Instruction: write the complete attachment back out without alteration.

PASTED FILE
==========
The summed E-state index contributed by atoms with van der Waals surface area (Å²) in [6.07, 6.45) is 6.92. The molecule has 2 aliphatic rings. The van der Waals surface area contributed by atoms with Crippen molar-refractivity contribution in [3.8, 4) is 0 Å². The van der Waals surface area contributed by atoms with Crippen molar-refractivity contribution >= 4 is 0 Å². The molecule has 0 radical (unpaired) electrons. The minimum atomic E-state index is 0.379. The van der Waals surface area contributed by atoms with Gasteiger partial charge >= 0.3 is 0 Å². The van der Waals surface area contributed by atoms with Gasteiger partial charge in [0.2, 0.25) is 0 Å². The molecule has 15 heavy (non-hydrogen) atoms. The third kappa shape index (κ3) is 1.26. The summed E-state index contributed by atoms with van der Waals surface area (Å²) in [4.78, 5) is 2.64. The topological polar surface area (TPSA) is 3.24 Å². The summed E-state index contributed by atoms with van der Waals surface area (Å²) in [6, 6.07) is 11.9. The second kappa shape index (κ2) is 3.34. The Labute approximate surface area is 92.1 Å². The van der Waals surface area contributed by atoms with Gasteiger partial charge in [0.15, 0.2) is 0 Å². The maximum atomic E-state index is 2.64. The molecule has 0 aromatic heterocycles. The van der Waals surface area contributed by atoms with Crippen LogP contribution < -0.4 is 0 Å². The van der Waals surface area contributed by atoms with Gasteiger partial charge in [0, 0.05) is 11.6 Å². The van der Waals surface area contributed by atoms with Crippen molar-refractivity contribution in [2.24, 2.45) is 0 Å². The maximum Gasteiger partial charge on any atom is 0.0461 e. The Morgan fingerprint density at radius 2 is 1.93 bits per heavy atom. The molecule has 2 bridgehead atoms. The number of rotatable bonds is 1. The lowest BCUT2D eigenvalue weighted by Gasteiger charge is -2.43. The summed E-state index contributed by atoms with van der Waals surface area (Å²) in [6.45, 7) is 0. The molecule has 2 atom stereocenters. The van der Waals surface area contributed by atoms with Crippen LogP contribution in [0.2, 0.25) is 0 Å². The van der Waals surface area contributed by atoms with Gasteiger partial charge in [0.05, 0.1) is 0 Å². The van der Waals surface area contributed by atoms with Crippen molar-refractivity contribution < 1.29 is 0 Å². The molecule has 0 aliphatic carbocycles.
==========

The summed E-state index contributed by atoms with van der Waals surface area (Å²) in [6.07, 6.45) is 6.92. The molecule has 2 aliphatic rings. The van der Waals surface area contributed by atoms with Crippen molar-refractivity contribution in [3.8, 4) is 0 Å². The van der Waals surface area contributed by atoms with Crippen molar-refractivity contribution >= 4 is 0 Å². The molecule has 0 radical (unpaired) electrons. The minimum atomic E-state index is 0.379. The van der Waals surface area contributed by atoms with Gasteiger partial charge >= 0.3 is 0 Å². The van der Waals surface area contributed by atoms with Gasteiger partial charge in [0.2, 0.25) is 0 Å². The molecule has 15 heavy (non-hydrogen) atoms. The third kappa shape index (κ3) is 1.26. The summed E-state index contributed by atoms with van der Waals surface area (Å²) in [4.78, 5) is 2.64. The topological polar surface area (TPSA) is 3.24 Å². The summed E-state index contributed by atoms with van der Waals surface area (Å²) in [6, 6.07) is 11.9. The second kappa shape index (κ2) is 3.34. The Labute approximate surface area is 92.1 Å². The van der Waals surface area contributed by atoms with Gasteiger partial charge in [0.15, 0.2) is 0 Å². The maximum atomic E-state index is 2.64. The molecule has 0 aromatic heterocycles. The van der Waals surface area contributed by atoms with Crippen LogP contribution < -0.4 is 0 Å². The van der Waals surface area contributed by atoms with Gasteiger partial charge in [0, 0.05) is 11.6 Å². The van der Waals surface area contributed by atoms with Crippen molar-refractivity contribution in [2.24, 2.45) is 0 Å². The maximum Gasteiger partial charge on any atom is 0.0461 e. The Morgan fingerprint density at radius 2 is 1.93 bits per heavy atom. The molecule has 2 bridgehead atoms. The number of rotatable bonds is 1. The lowest BCUT2D eigenvalue weighted by Gasteiger charge is -2.43. The summed E-state index contributed by atoms with van der Waals surface area (Å²) in [6.45, 7) is 0. The molecule has 2 atom stereocenters. The van der Waals surface area contributed by atoms with Crippen LogP contribution in [0.2, 0.25) is 0 Å². The van der Waals surface area contributed by atoms with Gasteiger partial charge in [0.05, 0.1) is 0 Å². The van der Waals surface area contributed by atoms with Crippen molar-refractivity contribution < 1.29 is 0 Å². The molecule has 0 aliphatic carbocycles.